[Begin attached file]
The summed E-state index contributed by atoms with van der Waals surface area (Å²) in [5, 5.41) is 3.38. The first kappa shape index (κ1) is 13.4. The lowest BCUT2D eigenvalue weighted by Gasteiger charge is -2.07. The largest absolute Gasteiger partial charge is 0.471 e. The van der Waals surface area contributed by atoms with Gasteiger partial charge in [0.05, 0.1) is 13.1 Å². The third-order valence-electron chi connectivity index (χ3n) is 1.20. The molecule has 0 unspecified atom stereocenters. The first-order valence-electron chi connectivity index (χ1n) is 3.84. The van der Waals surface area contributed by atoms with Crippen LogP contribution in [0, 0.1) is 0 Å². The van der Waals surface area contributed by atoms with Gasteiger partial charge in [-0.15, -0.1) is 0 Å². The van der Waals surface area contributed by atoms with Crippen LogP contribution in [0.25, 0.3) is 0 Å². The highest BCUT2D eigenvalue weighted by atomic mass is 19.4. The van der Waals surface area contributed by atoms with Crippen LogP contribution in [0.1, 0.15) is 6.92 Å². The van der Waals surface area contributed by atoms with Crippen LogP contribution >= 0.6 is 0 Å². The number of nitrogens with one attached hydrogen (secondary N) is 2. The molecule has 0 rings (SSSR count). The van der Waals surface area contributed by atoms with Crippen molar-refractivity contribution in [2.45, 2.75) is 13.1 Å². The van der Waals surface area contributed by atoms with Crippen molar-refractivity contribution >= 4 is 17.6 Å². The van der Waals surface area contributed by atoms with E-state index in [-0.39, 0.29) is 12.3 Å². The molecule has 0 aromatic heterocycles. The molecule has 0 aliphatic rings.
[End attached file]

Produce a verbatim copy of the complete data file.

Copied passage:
The summed E-state index contributed by atoms with van der Waals surface area (Å²) in [5, 5.41) is 3.38. The first kappa shape index (κ1) is 13.4. The lowest BCUT2D eigenvalue weighted by Gasteiger charge is -2.07. The largest absolute Gasteiger partial charge is 0.471 e. The van der Waals surface area contributed by atoms with Gasteiger partial charge in [0.05, 0.1) is 13.1 Å². The third-order valence-electron chi connectivity index (χ3n) is 1.20. The molecule has 0 unspecified atom stereocenters. The first-order valence-electron chi connectivity index (χ1n) is 3.84. The van der Waals surface area contributed by atoms with Crippen LogP contribution in [0, 0.1) is 0 Å². The van der Waals surface area contributed by atoms with Gasteiger partial charge in [-0.15, -0.1) is 0 Å². The van der Waals surface area contributed by atoms with Crippen LogP contribution in [0.25, 0.3) is 0 Å². The highest BCUT2D eigenvalue weighted by atomic mass is 19.4. The van der Waals surface area contributed by atoms with Crippen LogP contribution in [0.1, 0.15) is 6.92 Å². The van der Waals surface area contributed by atoms with Crippen LogP contribution >= 0.6 is 0 Å². The number of nitrogens with one attached hydrogen (secondary N) is 2. The molecule has 0 rings (SSSR count). The van der Waals surface area contributed by atoms with Crippen molar-refractivity contribution in [2.45, 2.75) is 13.1 Å². The van der Waals surface area contributed by atoms with Crippen molar-refractivity contribution >= 4 is 17.6 Å². The van der Waals surface area contributed by atoms with E-state index in [-0.39, 0.29) is 12.3 Å². The molecule has 0 aromatic heterocycles. The molecule has 0 aliphatic rings.